What Is Brick?
Bricks are the building blocks of modern masonry structures. Bricks are rectangular blocks of uniform size that are hardened by heating or chemical processes. There are different types of bricks available in the market such as clay bricks or red bricks (1st class bricks, 2nd class bricks, etc.), solid or hollow bricks, interlocking bricks, concrete bricks, etc.
Types Of Bricks:
The different types of bricks are as follows:
1. Clay bricks.
2. Sand lime or Calcium silicate bricks.
3. Concrete bricks.
4. Fly ash bricks.
5. Fire bricks.
6. Engineering bricks.
1. Clay Bricks:
Clay bricks are the oldest types of bricks invented 12000 years ago. Clay bricks are the most common bricks widely used for construction. There are several types of clay bricks available in the market. Based on the hardening process, the bricks can be divided into
- Sun Dried bricks or Unburnt bricks &
- Burnt bricks.
1) Sun Dried Bricks Or Unburnt Bricks:
These bricks are molded on the ground and allowed to harden through natural sunlight. They are weak and cannot be used for permanent buildings. These types of brick are suitable for temporary structures like huts.
- Easy making.
- They are cheap.
- Low compressive strength, low resistance to water penetration, and weather exposure.
- Cannot be used in permanent structures.
2) Burnt Bricks:
Burnt bricks are either table molded or ground molded. They are burnt in kilns, autoclaves, or clamps. Burning increases strength and makes bricks more robust. There are four classes in the burnt bricks based on their quality. They are as follows:
A. First Class Bricks:
The first class bricks are the highest quality burnt bricks. They are table molded and wire cut. They are heated in kilns and allowed to dry. These bricks are uniform in shape and color and have properly defined edges. 1st class bricks are used for pavements, walls of permanent structures, and even for ornamental purposes.
Properties Of First Class Bricks:
|1st Class Bricks||Properties|
|1. Type||Class 1|
|2. Feature||Table molded.|
|3. Shape & Size||Standard and uniform (rectangular).|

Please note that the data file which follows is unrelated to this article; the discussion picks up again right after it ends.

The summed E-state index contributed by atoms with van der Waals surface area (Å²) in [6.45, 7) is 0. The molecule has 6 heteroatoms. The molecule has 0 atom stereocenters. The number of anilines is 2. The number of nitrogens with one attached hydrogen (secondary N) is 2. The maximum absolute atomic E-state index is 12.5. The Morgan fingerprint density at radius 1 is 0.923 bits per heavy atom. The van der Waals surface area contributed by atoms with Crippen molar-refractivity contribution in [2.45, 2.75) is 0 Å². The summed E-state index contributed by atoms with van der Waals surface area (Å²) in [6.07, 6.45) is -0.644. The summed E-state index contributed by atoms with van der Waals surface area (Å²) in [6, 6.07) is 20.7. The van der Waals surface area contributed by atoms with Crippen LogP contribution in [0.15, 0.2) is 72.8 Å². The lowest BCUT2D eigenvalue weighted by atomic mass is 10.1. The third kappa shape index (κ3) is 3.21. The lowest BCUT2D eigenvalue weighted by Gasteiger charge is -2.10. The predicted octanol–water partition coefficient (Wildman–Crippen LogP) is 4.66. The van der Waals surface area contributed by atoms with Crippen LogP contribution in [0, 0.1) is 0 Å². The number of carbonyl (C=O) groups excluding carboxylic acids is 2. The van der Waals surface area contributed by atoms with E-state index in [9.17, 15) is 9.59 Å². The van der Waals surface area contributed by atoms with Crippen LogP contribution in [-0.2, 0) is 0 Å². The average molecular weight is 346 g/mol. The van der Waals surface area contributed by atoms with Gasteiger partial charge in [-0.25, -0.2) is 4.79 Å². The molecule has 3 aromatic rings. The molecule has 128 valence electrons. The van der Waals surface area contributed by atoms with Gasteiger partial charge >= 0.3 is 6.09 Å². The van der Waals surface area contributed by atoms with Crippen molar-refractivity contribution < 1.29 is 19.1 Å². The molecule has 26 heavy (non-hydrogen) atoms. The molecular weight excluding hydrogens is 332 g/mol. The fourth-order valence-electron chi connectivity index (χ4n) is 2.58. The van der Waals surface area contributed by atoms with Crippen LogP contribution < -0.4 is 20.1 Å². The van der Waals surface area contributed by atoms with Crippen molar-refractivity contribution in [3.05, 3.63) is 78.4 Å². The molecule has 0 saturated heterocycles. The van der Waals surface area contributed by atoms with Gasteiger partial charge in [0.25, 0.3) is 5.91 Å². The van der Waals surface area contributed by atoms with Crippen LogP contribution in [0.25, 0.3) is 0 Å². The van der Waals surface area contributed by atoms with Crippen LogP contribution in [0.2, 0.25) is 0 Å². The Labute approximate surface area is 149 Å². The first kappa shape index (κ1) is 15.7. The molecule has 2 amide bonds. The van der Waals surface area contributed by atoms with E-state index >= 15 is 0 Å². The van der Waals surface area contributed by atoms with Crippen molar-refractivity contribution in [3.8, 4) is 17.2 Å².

|4. Surface & Edges||Sharp, smooth, square, and straight.|
|5. Color||Uniform red or brown.|
|6. Maximum Water Absorbing||15% of its self-weight when submerged in water for 24 hours.|
|7. Crushing Strength||105 kg/cm2|
|8. Making Process||Burnt in kilns.|
|9. Use||Permanent and superior work.|
Advantages Of First Class Bricks:
- Higher compressive strength of minimum 10.5 N/mm2
- Best bricks for permanent structures.
- They have even surfaces thus easing the finishing processes like plastering.
- Improves the facade of the building.
- Can be used as load-bearing walls.
- The water absorption will not be more than 15%.
Disadvantages Of First Class Bricks:
- Not suitable for cold weather regions that are susceptible to freeze and thaw conditions.
- They expand slightly with time.
- Prone to chemical attacks.
- Burning of bricks makes pollution.
- Require soaking in water before using them.
B. Second Class Bricks:
These types of brick are made using the same method but due to poor supervision, they may be slightly over burnt. They have slight hair cracks and small irregularities on the surface. They can be used in buildings where the walls will be plastered, as a brick ballast in concreting and some load-bearing buildings.
Properties Of Second Class Bricks:
|2nd Class Bricks||Properties|
|1. Type||Class 2|
|2. Feature||Table molded.|
|3. Shape & Size||Irregular|
|4. Surface & Edges||Rough, uneven faces, may consist of hairline cracks.|
|5. Color||Uniform color.|
|6. Maximum Water Absorbing||22% of its self-weight when submerged in water for 24 hours.|
|7. Crushing Strength||70 kg/cm2|
|8. Making Process||Burnt in kilns and sometimes may be slightly over burnt.|
|9. Use||Used in internal walls. (Plaster or coating is required.|
Advantages of Second Class Bricks:
- Less costly than 1st class bricks.
- Can be used in permanent structures with plastering on them.
- Can be used for single-storeyed load-bearing structures.
Disadvantages Of Second Class Bricks:
In addition to the disadvantages of the first-class bricks,
- The water absorption is 22% thus making it more susceptible to seepage and freeze-thaw cycles.
- They don’t have well defined edges.
- The minimum compressive strength is only 7 N/mm2.
C. Third Class Bricks:
These types of brick are table molded but burnt in clamps instead of kilns. This imparts poor quality to the bricks. These bricks are slightly under burnt. These types of bricks can be used for non-load bearing walls, boundary walls, low rise walls, etc,
Properties Of 3rd Class Bricks:
|Third Class Bricks||Properties|
|1. Type||Class 3|
|2. Feature||Ground molded.|
|3. Shape & Size||Non-uniform|
|4. Surface & Edges||Irregular and distorted edges.|
|5. Color||Non-uniform and dark.|
|6. Maximum Water Absorbing||25% of its self-weight when submerged in water for 24 hours.|
|7. Crushing Strength||30 kg/cm2.|
|8. Making Process||Burnt in kilns and may be overburnt or underburnt.|
|9. Use||Used in temporary structures.|
In addition to the disadvantages of the second-class bricks,
- The water absorption is 25% thus making it more susceptible to seepage and thus cannot be used in areas with heavy rains.